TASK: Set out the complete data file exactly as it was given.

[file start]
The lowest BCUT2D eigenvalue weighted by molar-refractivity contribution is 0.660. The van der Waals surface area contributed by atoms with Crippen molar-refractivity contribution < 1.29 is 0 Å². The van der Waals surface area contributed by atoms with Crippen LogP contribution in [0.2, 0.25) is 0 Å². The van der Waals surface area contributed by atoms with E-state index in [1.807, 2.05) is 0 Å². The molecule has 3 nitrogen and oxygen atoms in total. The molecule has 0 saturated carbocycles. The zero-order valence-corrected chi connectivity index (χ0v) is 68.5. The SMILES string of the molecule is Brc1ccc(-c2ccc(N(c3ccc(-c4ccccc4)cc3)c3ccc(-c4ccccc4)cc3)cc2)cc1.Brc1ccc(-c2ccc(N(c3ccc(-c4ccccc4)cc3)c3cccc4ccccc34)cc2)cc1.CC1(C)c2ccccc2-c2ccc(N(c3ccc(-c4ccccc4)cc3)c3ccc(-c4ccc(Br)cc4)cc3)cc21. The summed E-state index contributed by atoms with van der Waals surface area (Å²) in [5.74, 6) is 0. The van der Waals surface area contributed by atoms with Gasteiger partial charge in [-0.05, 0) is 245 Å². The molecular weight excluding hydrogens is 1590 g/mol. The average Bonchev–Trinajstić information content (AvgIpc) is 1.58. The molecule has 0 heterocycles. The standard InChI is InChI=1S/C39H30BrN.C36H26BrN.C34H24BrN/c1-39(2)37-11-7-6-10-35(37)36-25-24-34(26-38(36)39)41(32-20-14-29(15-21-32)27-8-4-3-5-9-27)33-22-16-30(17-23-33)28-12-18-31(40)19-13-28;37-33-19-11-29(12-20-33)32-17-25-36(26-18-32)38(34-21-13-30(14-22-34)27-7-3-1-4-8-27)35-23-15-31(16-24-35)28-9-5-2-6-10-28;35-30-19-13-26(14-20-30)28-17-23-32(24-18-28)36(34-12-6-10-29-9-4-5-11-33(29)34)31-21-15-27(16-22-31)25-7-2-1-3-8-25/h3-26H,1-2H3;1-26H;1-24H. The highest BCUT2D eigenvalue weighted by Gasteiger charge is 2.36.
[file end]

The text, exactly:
The lowest BCUT2D eigenvalue weighted by molar-refractivity contribution is 0.660. The van der Waals surface area contributed by atoms with Crippen molar-refractivity contribution < 1.29 is 0 Å². The van der Waals surface area contributed by atoms with Crippen LogP contribution in [0.2, 0.25) is 0 Å². The van der Waals surface area contributed by atoms with E-state index in [1.807, 2.05) is 0 Å². The molecule has 3 nitrogen and oxygen atoms in total. The molecule has 0 saturated carbocycles. The zero-order valence-corrected chi connectivity index (χ0v) is 68.5. The SMILES string of the molecule is Brc1ccc(-c2ccc(N(c3ccc(-c4ccccc4)cc3)c3ccc(-c4ccccc4)cc3)cc2)cc1.Brc1ccc(-c2ccc(N(c3ccc(-c4ccccc4)cc3)c3cccc4ccccc34)cc2)cc1.CC1(C)c2ccccc2-c2ccc(N(c3ccc(-c4ccccc4)cc3)c3ccc(-c4ccc(Br)cc4)cc3)cc21. The summed E-state index contributed by atoms with van der Waals surface area (Å²) in [5.74, 6) is 0. The van der Waals surface area contributed by atoms with Gasteiger partial charge in [-0.05, 0) is 245 Å². The molecular weight excluding hydrogens is 1590 g/mol. The average Bonchev–Trinajstić information content (AvgIpc) is 1.58. The molecule has 0 heterocycles. The standard InChI is InChI=1S/C39H30BrN.C36H26BrN.C34H24BrN/c1-39(2)37-11-7-6-10-35(37)36-25-24-34(26-38(36)39)41(32-20-14-29(15-21-32)27-8-4-3-5-9-27)33-22-16-30(17-23-33)28-12-18-31(40)19-13-28;37-33-19-11-29(12-20-33)32-17-25-36(26-18-32)38(34-21-13-30(14-22-34)27-7-3-1-4-8-27)35-23-15-31(16-24-35)28-9-5-2-6-10-28;35-30-19-13-26(14-20-30)28-17-23-32(24-18-28)36(34-12-6-10-29-9-4-5-11-33(29)34)31-21-15-27(16-22-31)25-7-2-1-3-8-25/h3-26H,1-2H3;1-26H;1-24H. The highest BCUT2D eigenvalue weighted by Gasteiger charge is 2.36.